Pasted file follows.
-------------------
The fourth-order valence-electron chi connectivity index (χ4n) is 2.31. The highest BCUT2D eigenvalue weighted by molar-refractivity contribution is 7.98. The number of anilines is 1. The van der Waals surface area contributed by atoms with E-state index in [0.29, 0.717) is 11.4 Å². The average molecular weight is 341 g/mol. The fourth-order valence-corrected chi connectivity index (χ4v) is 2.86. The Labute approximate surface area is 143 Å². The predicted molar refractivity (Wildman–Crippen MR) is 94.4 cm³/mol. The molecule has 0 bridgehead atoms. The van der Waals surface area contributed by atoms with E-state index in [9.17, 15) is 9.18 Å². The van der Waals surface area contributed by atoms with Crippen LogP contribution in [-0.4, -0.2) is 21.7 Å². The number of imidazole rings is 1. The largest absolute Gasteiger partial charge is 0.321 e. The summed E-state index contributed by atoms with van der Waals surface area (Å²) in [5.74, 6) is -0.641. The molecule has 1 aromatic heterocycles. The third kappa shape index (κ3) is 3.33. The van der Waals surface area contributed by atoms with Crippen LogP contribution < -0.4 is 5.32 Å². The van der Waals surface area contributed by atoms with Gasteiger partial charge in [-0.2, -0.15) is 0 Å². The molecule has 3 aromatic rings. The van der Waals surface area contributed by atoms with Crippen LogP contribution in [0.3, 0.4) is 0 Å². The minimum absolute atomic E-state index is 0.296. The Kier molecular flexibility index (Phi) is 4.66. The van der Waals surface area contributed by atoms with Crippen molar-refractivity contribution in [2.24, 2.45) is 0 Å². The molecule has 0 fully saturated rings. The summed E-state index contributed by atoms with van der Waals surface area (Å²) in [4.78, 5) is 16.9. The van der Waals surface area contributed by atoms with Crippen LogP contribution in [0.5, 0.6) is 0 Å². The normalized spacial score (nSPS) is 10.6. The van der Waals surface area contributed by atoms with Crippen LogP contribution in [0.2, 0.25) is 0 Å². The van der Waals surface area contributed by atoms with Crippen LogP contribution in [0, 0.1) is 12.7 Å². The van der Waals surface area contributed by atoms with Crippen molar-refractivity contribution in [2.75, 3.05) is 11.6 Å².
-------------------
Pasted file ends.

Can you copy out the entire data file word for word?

The fourth-order valence-electron chi connectivity index (χ4n) is 2.31. The highest BCUT2D eigenvalue weighted by molar-refractivity contribution is 7.98. The number of anilines is 1. The van der Waals surface area contributed by atoms with E-state index in [0.29, 0.717) is 11.4 Å². The average molecular weight is 341 g/mol. The fourth-order valence-corrected chi connectivity index (χ4v) is 2.86. The Labute approximate surface area is 143 Å². The predicted molar refractivity (Wildman–Crippen MR) is 94.4 cm³/mol. The molecule has 0 bridgehead atoms. The van der Waals surface area contributed by atoms with E-state index in [9.17, 15) is 9.18 Å². The van der Waals surface area contributed by atoms with Crippen LogP contribution in [-0.4, -0.2) is 21.7 Å². The number of imidazole rings is 1. The largest absolute Gasteiger partial charge is 0.321 e. The summed E-state index contributed by atoms with van der Waals surface area (Å²) in [5.74, 6) is -0.641. The molecule has 1 aromatic heterocycles. The third kappa shape index (κ3) is 3.33. The van der Waals surface area contributed by atoms with Crippen LogP contribution < -0.4 is 5.32 Å². The van der Waals surface area contributed by atoms with Gasteiger partial charge in [-0.2, -0.15) is 0 Å². The molecule has 3 aromatic rings. The van der Waals surface area contributed by atoms with Crippen LogP contribution in [0.3, 0.4) is 0 Å². The minimum absolute atomic E-state index is 0.296. The Kier molecular flexibility index (Phi) is 4.66. The van der Waals surface area contributed by atoms with Crippen molar-refractivity contribution in [2.24, 2.45) is 0 Å². The molecule has 0 fully saturated rings. The summed E-state index contributed by atoms with van der Waals surface area (Å²) in [4.78, 5) is 16.9. The van der Waals surface area contributed by atoms with Crippen LogP contribution in [0.5, 0.6) is 0 Å². The normalized spacial score (nSPS) is 10.6. The van der Waals surface area contributed by atoms with Crippen LogP contribution in [0.2, 0.25) is 0 Å². The van der Waals surface area contributed by atoms with Crippen LogP contribution in [0, 0.1) is 12.7 Å². The van der Waals surface area contributed by atoms with Crippen molar-refractivity contribution in [2.75, 3.05) is 11.6 Å².